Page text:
Toyota is launching cars that run on ethanol and gasoline in Brazil amid growing popularity of fuel-flexible vehicles in the nation. The leading car maker's unit in Brazil said this week it will unveil two flex-fuel Corollas in Brazil. These models can outperform gas-fueled Corollas on the Brazilian market.
The cheapest option, the XLi, will start at 56,565 reais (US$ 29,055) while the top of the line SEG, will start at 79,676 reais (US$ 40,927). The car's engine suffered several changes including the introduction of resin to prevent corrosion and a new program for the electronic module that controls the car.
Monthly sales are expected to target about 2,500 Corolla Flex and 750 of the Corolla Fielder Flex model. The models underscore Toyota's plan to adapt to regional markets. This is the first time the automaker is selling cars that run on 100 percent bio-ethanol.
The new models come amid a booming ethanol producing industry that has sprouted in Brazil a couple of years ago. Automakers are scurrying to get into the flex-fuel market.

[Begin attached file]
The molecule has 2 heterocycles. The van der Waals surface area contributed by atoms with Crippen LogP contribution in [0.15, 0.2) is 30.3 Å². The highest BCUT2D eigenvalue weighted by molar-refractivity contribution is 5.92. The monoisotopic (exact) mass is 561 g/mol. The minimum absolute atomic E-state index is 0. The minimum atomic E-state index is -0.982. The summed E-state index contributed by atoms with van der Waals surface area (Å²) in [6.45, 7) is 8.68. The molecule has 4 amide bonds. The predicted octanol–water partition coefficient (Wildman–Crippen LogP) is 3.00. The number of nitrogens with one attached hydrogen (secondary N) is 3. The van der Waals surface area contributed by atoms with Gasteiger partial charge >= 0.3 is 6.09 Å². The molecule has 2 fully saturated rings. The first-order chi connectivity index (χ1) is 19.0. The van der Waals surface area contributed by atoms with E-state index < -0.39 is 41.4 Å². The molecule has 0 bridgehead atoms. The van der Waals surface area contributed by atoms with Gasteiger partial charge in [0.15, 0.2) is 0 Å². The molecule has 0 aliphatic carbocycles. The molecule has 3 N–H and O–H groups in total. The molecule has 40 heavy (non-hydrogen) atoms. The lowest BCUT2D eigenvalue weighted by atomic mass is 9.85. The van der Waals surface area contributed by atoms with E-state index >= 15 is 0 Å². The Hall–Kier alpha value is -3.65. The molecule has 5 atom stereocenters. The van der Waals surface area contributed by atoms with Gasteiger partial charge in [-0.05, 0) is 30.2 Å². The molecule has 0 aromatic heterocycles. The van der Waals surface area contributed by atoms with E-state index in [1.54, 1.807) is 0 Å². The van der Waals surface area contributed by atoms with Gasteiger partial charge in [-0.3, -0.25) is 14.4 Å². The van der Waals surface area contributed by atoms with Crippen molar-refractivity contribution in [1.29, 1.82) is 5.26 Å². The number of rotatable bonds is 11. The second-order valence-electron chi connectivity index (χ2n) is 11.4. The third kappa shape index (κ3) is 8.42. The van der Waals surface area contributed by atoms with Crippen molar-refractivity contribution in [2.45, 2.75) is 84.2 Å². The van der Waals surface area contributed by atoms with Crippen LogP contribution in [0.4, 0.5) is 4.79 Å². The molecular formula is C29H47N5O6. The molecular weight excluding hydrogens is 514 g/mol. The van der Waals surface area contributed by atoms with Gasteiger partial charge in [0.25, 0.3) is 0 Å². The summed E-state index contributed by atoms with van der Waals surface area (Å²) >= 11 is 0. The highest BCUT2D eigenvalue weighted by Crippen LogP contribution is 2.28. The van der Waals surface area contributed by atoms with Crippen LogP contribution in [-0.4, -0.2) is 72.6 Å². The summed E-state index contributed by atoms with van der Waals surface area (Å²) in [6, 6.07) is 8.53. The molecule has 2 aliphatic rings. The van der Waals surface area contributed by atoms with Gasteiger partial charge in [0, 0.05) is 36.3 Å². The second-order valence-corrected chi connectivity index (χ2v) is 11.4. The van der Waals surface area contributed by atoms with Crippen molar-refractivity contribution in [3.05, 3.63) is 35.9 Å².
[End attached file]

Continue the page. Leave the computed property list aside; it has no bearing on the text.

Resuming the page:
Ethanol is produced from corn, sugar cane, and other crops; it costs about half as much as gasoline. The production of ethanol from sugar cane has bee lauded for its environment-friendly process that is used in manufacturing.
Currently, Brazil is the largest maker of sugar cane because sugar cane flourishes in sunny Brazil. It is replanted every five years and it is the cheapest ethanol available worldwide.
Most drivers in the South American nation prefer to drive cars that use ethanol as it allows them to choose fuel dependent on local prices. Not surprisingly, eight out of ten cars sold in Brazil are flex-fuels. Honda Motor Co. has already begun marketing its flex-fuel Civics and Fits models in the country.
Flex-fuel cars were initially introduced to Brazil in 2003.
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